Entrepreneurship, knowledge and employment

The “coming into being” of experimental economics: A “biography” of the interwar experimental envy in North America

Cot Annie Lou, University Paris 1 Panthéon-Sorbonne

How is a new scientific methodology adopted in economics? Abandoning John Stuart Mill’s veto on the possibility of transforming political economy into an experimental discipline, North American interwar authors, among whom Wesley Clair Mitchell and Rexford Tugwell played a major role, wrote numerous avant la letter advocacies on the necessity to turn the economic discipline into an experimental field. The notions of experiment and experimental economics were uncertain, polysemic, ill-defined, but marked a clear break with the mainstream conception of the discipline as a strictly hypothetico-deductive science, “tooled” with the then new instruments of mathematical statistic and econometrics. At the same time, some laboratory and field experiments were practiced in neighboring disciplines, leading to various protocols and results, which contributed to create a context for this “experimental envy” among economists. Following Lorraine Daston’s notion of “biography of scientific objects”, the paper explores some of these early “biographical” steps of the joint production of a new economic methodology and of new epistemic objects in economics: experimental “facts”.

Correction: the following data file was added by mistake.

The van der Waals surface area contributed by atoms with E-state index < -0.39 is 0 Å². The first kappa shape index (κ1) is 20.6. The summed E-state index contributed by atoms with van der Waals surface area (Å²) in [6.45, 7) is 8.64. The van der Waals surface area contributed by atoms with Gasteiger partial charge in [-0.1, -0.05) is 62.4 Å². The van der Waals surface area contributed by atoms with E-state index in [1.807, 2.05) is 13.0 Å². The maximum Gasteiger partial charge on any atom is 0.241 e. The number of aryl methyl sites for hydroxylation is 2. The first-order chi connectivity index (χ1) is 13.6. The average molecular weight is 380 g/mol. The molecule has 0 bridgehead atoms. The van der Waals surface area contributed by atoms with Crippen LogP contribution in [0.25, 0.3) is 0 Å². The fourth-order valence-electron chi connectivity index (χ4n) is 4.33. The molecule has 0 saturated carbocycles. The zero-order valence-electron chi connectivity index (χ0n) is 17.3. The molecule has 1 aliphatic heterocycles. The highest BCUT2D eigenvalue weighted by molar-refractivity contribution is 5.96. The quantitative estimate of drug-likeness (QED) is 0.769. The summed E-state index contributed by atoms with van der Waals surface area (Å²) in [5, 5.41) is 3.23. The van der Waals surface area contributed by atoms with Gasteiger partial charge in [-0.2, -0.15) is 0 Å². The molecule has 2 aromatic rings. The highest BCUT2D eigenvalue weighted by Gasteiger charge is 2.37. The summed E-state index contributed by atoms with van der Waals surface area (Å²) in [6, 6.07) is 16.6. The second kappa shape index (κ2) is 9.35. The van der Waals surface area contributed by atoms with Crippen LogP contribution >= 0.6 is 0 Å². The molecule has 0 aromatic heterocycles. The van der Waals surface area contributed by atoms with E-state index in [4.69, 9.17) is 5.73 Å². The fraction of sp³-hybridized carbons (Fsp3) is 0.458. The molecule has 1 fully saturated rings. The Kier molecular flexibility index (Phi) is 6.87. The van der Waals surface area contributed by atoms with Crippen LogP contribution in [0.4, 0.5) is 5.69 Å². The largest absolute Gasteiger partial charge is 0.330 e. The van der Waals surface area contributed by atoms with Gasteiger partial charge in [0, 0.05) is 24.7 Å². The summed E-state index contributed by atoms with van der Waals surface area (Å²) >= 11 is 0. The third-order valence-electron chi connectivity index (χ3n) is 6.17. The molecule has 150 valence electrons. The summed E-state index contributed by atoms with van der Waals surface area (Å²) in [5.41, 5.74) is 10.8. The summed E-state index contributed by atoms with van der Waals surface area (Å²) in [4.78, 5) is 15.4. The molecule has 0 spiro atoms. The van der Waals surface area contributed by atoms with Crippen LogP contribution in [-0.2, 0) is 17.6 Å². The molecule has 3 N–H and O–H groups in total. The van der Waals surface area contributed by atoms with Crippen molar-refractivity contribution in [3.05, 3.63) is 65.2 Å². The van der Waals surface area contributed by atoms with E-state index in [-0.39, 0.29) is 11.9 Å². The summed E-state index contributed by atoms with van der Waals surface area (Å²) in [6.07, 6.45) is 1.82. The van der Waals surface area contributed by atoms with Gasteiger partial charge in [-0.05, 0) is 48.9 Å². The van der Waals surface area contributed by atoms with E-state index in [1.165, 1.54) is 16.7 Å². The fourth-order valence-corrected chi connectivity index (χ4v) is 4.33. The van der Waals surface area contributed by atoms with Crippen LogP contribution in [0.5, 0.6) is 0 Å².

Keywords: experimental economics, North American economics

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